Sunday, 17 October 2021

REVIEW: A Splinter of Ice at the Jermyn Street Theatre

Growing up in the 1970s offers a smorgasbord of memories; tank tops, glam-rock and the three day week all jostle for attention. But the Cold War always loomed large, with the US and Soviet Union flexing their muscles as Britain’s global influence shrunk by the very day. Grim tales of red buttons and nuclear fallout shelters fed the paranoia. Happily the 1980s brought glasnost and perestroika; Michail Gorbachev and a birthmark that looked like the hammer and sickle. Spitting Image would have its wicked way but things were getting better. This engrossing play by Ben Brown picks up in Moscow and imagines a meeting between Graham Greene and Kim Philby. The former, a legendary novelist and latter an MI6 man who turned Soviet spy.

The Jermyn Street Theatre has a great sense of spatial awareness and makes the most of a compact performance area. The set is stocked with symbols and mementoes of a Cold War existence. A chess set with a game in progress, framed medals and a mural depicting the Moscow skyline. It's a brilliantly simple method of setting the mood and atmosphere. Graham Greene (Oliver Ford Davies) saunters onto set much like one of his greatest creations Harry Lime. He is in Moscow ostensibly to attend a peace conference. But business and pleasure soon become intertwined as he calls on former colleague Kim Philby (Stephen Boxer).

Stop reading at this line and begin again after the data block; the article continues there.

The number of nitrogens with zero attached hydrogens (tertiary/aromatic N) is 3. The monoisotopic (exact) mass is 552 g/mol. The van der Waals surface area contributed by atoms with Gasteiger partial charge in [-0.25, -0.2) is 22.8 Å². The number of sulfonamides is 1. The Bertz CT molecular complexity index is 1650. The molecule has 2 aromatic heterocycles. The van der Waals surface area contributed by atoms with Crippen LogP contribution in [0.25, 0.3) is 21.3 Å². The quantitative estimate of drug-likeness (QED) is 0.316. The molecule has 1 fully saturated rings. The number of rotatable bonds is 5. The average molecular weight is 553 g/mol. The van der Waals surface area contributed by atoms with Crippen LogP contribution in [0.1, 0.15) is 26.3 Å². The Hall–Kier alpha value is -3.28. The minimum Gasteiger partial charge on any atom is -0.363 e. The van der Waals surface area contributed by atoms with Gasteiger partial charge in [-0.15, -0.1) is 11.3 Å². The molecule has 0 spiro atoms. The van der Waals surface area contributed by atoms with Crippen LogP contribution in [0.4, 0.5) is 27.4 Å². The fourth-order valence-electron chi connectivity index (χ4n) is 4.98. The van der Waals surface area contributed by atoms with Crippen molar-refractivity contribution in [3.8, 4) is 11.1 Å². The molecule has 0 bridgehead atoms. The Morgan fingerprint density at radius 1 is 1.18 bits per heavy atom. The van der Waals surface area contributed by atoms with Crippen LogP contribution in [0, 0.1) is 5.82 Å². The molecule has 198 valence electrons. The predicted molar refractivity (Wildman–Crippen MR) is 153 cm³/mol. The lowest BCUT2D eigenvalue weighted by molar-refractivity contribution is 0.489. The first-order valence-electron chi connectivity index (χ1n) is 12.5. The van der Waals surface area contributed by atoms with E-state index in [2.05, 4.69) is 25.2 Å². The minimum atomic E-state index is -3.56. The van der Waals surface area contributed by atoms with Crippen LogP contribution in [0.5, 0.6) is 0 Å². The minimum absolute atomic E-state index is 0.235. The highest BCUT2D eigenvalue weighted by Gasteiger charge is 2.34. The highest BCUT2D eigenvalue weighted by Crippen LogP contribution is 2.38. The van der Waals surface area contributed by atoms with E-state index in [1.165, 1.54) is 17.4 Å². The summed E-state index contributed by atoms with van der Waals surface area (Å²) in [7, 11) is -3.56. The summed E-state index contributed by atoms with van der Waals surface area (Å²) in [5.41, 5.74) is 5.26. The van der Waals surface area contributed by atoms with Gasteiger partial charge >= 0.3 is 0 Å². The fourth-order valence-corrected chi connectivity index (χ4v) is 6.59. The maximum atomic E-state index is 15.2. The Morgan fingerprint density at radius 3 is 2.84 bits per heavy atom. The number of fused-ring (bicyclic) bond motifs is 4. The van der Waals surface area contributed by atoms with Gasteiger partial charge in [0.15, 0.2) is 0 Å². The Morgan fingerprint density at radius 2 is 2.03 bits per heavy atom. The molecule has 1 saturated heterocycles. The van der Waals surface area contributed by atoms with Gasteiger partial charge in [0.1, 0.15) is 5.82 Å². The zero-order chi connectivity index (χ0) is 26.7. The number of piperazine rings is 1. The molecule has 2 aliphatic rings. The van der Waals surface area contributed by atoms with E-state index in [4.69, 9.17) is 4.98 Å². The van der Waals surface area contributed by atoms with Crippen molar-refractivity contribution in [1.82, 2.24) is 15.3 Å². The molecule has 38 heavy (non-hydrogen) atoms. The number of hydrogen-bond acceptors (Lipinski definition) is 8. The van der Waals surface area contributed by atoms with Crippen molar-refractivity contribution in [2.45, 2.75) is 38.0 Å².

They both worked for MI6, but Philby later defected and was part of the same spy ring that included Guy Burgess and Donald McLean. A spy ring that systematically fed intelligence to the Soviets. Two old friends raise a glass to old times and muse how their lives have turned in different directions. Philby's wife Rufa (Karen Ascoe) fusses over the pair as they catch up. Greene gently turns inquisitor as he tries to understand Philby's motivation. Why did he betray his country in the way he did?

The play is brilliantly conceived and written; it benefits from a superlative cast who give the characters naturalistic poise. However real and gripping the narrative is the play doesn't feel that contemporary. Some may argue the Cold War has never gone away but only changed persona. Even so it's unlikely to mean much to anyone under the age of 50; and is the only tangible weakness in the play’s construction and delivery. Younger theatre goers would be well advised to read around the subject before attending; and ensure they get full value from this otherwise excellent play.

Review by Brian Penn

Rating: ★★★★

Seat: D10 | Price of Ticket: £31/£27 concessions
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